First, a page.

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CDC reports more flu deaths, record hospitalizations

Flu deaths on the rise
Flu deaths on the rise 01:53

Federal health officials say at least 16 more children died of the flu over the past week and more states are reporting high levels of illness. In a briefing Friday, the Centers for Disease Control and Prevention said the flu outbreak is responsible for at least 53 child deaths so far this season.

"Hospitalizations are now the highest we've seen," said CDC Acting Director Dr. Anne Schuchat, who called the flu one of the biggest health threats currently facing the U.S. She said the cumulative rate of hospitalizations for serious cases of flu is now even greater than in the previous high season of 2014-15. People age 65 and over have the highest rate of hospitalization for the flu.

One of every 14 visits to doctors and clinics were for symptoms of the flu. That's the highest level since the swine flu pandemic in 2009, the Associated Press noted.

High levels of flu-like illness were reported in 42 states, up from 39 states the previous week, and cases were geographically widespread across every state but Oregon and Hawaii. 

In one sign of good news, Schuchat said the outbreak appears to be easing up in the West. But there are probably several weeks left of increasing flu activity this season, she warned.

"We aren't out of the woods yet, but there are steps everyone can take to fight the flu," Shuchat said.

She noted that half of the children who've been hospitalized with flu this season did not have underlying medical problems like asthma. Doctors say if a person seemed to be getting better from the flu and then suddenly takes a turn for the worse, that's a sign they need medical attention right away.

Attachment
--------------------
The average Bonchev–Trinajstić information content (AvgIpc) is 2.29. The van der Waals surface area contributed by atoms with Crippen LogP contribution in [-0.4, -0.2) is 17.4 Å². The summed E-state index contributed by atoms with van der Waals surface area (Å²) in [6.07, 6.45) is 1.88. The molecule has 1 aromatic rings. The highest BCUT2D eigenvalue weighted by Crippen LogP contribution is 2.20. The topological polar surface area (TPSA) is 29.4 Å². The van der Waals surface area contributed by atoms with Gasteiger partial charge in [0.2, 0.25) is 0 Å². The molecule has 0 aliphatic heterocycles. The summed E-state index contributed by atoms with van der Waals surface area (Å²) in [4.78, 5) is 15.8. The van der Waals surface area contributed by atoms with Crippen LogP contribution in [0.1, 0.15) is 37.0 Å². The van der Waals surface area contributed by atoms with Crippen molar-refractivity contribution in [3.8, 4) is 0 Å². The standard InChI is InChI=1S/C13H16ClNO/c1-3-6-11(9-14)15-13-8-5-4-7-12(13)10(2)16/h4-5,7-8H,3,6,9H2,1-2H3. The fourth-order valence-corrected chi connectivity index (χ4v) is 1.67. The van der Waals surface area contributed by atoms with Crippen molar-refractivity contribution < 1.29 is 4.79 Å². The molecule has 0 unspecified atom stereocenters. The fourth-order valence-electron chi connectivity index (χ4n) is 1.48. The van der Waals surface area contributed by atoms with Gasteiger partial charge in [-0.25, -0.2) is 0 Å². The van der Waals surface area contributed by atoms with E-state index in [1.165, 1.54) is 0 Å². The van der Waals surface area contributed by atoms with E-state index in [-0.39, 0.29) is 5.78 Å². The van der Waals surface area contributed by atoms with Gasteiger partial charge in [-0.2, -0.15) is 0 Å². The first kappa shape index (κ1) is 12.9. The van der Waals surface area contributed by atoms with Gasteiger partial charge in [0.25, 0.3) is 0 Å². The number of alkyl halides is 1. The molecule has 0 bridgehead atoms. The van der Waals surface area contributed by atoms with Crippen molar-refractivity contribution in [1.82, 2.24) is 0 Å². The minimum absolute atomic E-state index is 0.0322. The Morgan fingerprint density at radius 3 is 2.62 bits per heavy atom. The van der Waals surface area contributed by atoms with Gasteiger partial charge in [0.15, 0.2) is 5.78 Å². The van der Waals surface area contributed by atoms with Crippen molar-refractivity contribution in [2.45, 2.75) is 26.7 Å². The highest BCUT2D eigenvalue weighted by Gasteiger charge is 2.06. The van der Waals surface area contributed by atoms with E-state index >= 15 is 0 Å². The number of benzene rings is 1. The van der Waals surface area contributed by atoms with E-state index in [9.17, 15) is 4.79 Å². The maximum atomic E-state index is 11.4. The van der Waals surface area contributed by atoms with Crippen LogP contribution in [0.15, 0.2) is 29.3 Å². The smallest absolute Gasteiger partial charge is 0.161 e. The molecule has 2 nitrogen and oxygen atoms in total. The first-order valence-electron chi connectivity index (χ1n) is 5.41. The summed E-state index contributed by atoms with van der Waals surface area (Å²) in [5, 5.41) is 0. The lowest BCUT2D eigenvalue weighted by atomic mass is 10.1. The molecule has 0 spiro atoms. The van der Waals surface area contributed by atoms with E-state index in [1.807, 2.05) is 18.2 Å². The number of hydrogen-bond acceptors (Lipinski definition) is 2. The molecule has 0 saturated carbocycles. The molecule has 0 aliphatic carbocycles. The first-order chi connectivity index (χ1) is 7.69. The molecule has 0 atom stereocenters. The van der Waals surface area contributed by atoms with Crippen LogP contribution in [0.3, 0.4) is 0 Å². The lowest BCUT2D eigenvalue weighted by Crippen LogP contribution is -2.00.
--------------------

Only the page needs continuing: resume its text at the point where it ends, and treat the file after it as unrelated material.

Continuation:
"Influenza can be followed by a bacterial infection like pneumonia," Schuchat explained.

That dangerous pattern of getting better then worse was seen the case of 5-year-old Eli Snook. After the Georgia boy tested positive for flu, he was treated with the antiviral drug Tamiflu and antibiotics and seemed to be recovering.

"After he got well from the flu, a few days later, he got sick again," his mother Leota said. Eli was hospitalized and placed in a medically induced coma while doctors performed a CT scan and spinal tap. They discovered the virus had spread to his brain.

"His brain swelled past the point of no return and they told us that he was brain dead," his father Aaron said. Little Eli did not survive.

Dr. Claire Bocchini, an infectious disease specialist at Texas Children's Hospital, told CBS News, "It is very important to know the signs and symptoms that indicate when someone is very sick from the flu and needs help right away." 

The CDC says emergency warning signs in children include:

  • Fast breathing or trouble breathing
  • Bluish skin color
  • Not drinking enough fluids
  • Not waking up or not interacting
  • Being so irritable that the child does not want to be held
  • Flu-like symptoms improve but then return with fever and worse cough
  • Fever with a rash

In adults, emergency warning signs from flu may present as:

  • Difficulty breathing or shortness of breath
  • Pain or pressure in the chest or abdomen
  • Sudden dizziness
  • Confusion
  • Severe or persistent vomiting
  • Flu-like symptoms that improve but then return with fever and worse cough

If you or your child have these symptoms, seek medical treatment right away.

Schuchat stressed that the CDC continues to recommend people get flu shots, even though the vaccine's effectiveness is lower than in some years. Canadian researchers reported Thursday that this year's flu vaccine is less than 20 percent effective against the most dominant strain of the virus. Schuchat said the vaccine still offers some protection and can reduce the severity of illness if you do get infected.

Schuchat, a 30-year veteran of the CDC, took over as acting director this week after Dr. Brenda Fitzgerald resigned amid controversy over financial conflicts of interest.

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